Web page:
ARTIST Mark Justiniani’s latest installation exhibition, called “Void of Spectacles,” challenges the audience to venture over vast, daunting, mirrored spaces.

There, beyond the illusion of falling into a void, a confrontation with Filipino identity and memory takes place.

The art is experiential, accommodating only one person at a time to step onto a three-dimensional box of mirrors. While it may be terrifying for those with a fear of heights, the glass floor is strong and stable, keeping one away from the trick of light mimicking a free fall below.

For Mr. Justiniani, mounting the three large installations — Firewalk, Arkipelago, and Well — may have been a massive, complex task, but it was a must for him to bring them all home after their respective journeys abroad and retouch them a bit for Filipinos to see.

“One of the takeaways that I want the audience to carry the question is, what is in the void? What is there in the void? Is it really nothing? It seems thicker than nothing; in fact, it feels that there’s something there,” he told BusinessWorld at the media preview early in February.

Adding to the concept is the second word in the exhibit’s title, “spectacles,” implying something excessive, a “lens that is too superficial to perceive as reality.”

The exhibit is at the Ateneo Art Gallery’s third floor, and visitors are provided with non-slip socks or shoe covers to stand directly on the installations’ tempered glass surfaces. Underneath the glass, mirrors create an illusion in which the real-world objects inside look as if they are adorning the walls of a never-ending abyss.

The artist explained: “I wanted people to realize that the sense of sight is very limited. We operate in a world that is so limited that we claim to know truths even though we don’t really see truths.”

Ateneo Art Gallery director and chief curator Boots Herrera added that it was the most challenging exhibit they had ever put up, taking almost two months to load everything into the building and then carefully reconstruct it.

Co-presented with the Tungtung Alon Art Foundation, it marks the very first time all three infinity installations are exhibited in the Philippines.

“Mark’s social realist roots are still present but presented in a subtle way. It helps to have a sense of Philippine history and the artist himself,” Ms. Herrera said. “Sparking a conversation [about the work] would be nice.”

It starts off with Firewalk, a 53-foot-long box of mirrors that was initially shown at the Gallery Children’s Biennale in the National Gallery Singapore from 2017 to 2021. It looks similar to an archeological dig site, complete with niches filled with artifacts like toys, papers, and long piles of books.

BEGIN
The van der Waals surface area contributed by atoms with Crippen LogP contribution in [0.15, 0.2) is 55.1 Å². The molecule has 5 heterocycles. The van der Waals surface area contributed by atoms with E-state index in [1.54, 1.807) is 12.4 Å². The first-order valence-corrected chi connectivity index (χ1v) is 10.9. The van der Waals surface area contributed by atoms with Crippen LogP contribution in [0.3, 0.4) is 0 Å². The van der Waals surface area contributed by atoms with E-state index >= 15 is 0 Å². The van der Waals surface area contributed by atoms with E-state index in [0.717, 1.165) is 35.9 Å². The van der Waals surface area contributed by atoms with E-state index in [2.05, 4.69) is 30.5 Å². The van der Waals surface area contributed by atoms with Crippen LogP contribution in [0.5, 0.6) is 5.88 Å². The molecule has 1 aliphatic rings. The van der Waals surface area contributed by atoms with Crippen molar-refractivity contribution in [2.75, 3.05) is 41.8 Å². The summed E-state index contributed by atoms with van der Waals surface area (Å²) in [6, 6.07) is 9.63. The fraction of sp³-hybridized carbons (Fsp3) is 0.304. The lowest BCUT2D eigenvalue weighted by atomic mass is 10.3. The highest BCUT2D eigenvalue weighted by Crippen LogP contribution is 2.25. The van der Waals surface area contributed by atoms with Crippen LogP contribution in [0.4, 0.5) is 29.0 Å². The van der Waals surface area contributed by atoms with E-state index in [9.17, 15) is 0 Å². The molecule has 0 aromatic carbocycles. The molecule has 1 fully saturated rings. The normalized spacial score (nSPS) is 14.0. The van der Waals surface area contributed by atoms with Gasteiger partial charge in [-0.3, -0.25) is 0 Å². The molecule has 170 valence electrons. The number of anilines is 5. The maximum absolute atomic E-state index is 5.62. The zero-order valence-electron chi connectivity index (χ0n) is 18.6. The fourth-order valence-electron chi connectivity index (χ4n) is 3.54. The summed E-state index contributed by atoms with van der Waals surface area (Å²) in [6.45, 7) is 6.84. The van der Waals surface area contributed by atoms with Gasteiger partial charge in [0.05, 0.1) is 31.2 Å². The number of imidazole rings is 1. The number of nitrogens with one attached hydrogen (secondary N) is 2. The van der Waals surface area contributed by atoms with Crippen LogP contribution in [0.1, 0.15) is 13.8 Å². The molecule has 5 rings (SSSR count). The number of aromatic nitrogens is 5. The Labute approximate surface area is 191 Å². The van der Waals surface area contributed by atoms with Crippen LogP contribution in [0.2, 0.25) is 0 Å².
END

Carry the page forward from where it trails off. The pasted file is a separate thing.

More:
The main section is the Arkipelago trilogy, divided into three boxes. The first is Province, an ode to Philippine provincial life and specific to Mr. Justiniani’s upbringing in Negros, as seen in sugar train parts and small meal portions on banana leaves juxtaposed with detailed pillars of hacienda homes.

“It can be specific and general at the same time… Sugar trains are specific to Negros island, but now they don’t exist and are just a part of our sweeping collective memory,” he said.

Capital, the second segment of the trilogy, reflects life in the big city. It contains wine glasses, piano keys, table cloths, school medals, and guns, with a tower of drawers filled with papers representing bureaucracy.

In the final part, Cyclone, Mr. Justiniani depicts man’s limited time on earth through natural resources like grass, soil, crops, and bamboo, and manmade textures like concrete and metal. Here, the mirrors bend to give the illusion that these materials in the void warp in a curve beneath.

The three parts of Arkipelago were exhibited in one hall at the Philippine Pavilion at the 58th Venice Biennale in Italy in 2019. At Ateneo, they are split in different areas of the exhibit space.

“It was difficult to find a space for the whole collection. It’s more intimate here because you isolate each segment, giving it a different feel,” said the artist.

The third and final installation, Well, is the least dizzying, almost providing a sense of relief in its portrayal of the transitory nature of life. While still made mind-boggling with mirrors, its depths are not terrifying and its walls are lined with little trinkets and keepsakes that humans like to possess.

Mr. Justiniani is aware that the work can be seen as “a bit of a spectacle” — it is in the name, after all.

“It can actually be criticized that way if you don’t look at it closely. It’s up to the audience to say or judge if it is superficial … I’m just thankful I encountered this medium. I’m not the first one who did this and there have been many other ‘infinitors.’ People can say what they want,” he said.

Set up at the third floor of Ateneo Art Gallery, the exhibit is a proud accomplishment of trial and error. “More than 90% of the changes I made from their runs abroad are mistakes that led to ideas,” said its creator.

He hopes that his countrymen will be willing to explore the stories placed within the walls of the works and reflect on their own memories.

“Void of Spectacles” is on display at the Ateneo Art Gallery until July 6. Admission is P50. — Brontë H. Lacsamana